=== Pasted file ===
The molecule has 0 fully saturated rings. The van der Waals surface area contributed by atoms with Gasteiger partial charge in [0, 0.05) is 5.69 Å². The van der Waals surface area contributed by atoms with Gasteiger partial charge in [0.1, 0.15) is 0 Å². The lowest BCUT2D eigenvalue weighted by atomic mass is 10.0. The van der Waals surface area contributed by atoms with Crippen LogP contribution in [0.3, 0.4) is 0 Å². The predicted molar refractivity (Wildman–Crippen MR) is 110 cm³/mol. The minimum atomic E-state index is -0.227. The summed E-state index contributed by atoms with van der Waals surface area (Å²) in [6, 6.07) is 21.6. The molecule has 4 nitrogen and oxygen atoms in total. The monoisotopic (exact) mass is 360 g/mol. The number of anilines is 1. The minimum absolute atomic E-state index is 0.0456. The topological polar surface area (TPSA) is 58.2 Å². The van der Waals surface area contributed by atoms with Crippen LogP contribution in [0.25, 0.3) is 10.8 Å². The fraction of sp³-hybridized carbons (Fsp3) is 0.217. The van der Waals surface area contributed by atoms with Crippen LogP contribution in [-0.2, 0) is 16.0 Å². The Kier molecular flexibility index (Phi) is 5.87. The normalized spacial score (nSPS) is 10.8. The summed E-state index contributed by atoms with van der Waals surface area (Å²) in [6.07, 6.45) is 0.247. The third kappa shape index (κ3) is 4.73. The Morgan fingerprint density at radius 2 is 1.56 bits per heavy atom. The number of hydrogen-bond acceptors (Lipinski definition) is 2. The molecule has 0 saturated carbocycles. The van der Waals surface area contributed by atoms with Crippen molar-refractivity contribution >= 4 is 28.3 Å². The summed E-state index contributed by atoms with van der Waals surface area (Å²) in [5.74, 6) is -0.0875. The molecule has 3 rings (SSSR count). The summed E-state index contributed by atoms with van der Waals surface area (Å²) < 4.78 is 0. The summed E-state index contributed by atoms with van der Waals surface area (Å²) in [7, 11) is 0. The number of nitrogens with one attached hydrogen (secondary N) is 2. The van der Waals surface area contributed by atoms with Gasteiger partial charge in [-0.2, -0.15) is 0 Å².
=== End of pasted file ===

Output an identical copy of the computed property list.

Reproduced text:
The molecule has 0 fully saturated rings. The van der Waals surface area contributed by atoms with Gasteiger partial charge in [0, 0.05) is 5.69 Å². The van der Waals surface area contributed by atoms with Gasteiger partial charge in [0.1, 0.15) is 0 Å². The lowest BCUT2D eigenvalue weighted by atomic mass is 10.0. The van der Waals surface area contributed by atoms with Crippen LogP contribution in [0.3, 0.4) is 0 Å². The predicted molar refractivity (Wildman–Crippen MR) is 110 cm³/mol. The minimum atomic E-state index is -0.227. The summed E-state index contributed by atoms with van der Waals surface area (Å²) in [6, 6.07) is 21.6. The molecule has 4 nitrogen and oxygen atoms in total. The monoisotopic (exact) mass is 360 g/mol. The number of anilines is 1. The minimum absolute atomic E-state index is 0.0456. The topological polar surface area (TPSA) is 58.2 Å². The van der Waals surface area contributed by atoms with Crippen LogP contribution in [0.25, 0.3) is 10.8 Å². The fraction of sp³-hybridized carbons (Fsp3) is 0.217. The van der Waals surface area contributed by atoms with Crippen LogP contribution in [-0.2, 0) is 16.0 Å². The Kier molecular flexibility index (Phi) is 5.87. The normalized spacial score (nSPS) is 10.8. The summed E-state index contributed by atoms with van der Waals surface area (Å²) in [6.07, 6.45) is 0.247. The third kappa shape index (κ3) is 4.73. The Morgan fingerprint density at radius 2 is 1.56 bits per heavy atom. The number of hydrogen-bond acceptors (Lipinski definition) is 2. The molecule has 0 saturated carbocycles. The van der Waals surface area contributed by atoms with Crippen molar-refractivity contribution >= 4 is 28.3 Å². The summed E-state index contributed by atoms with van der Waals surface area (Å²) in [5.74, 6) is -0.0875. The molecule has 3 rings (SSSR count). The summed E-state index contributed by atoms with van der Waals surface area (Å²) < 4.78 is 0. The summed E-state index contributed by atoms with van der Waals surface area (Å²) in [7, 11) is 0. The number of nitrogens with one attached hydrogen (secondary N) is 2. The van der Waals surface area contributed by atoms with Gasteiger partial charge in [-0.2, -0.15) is 0 Å².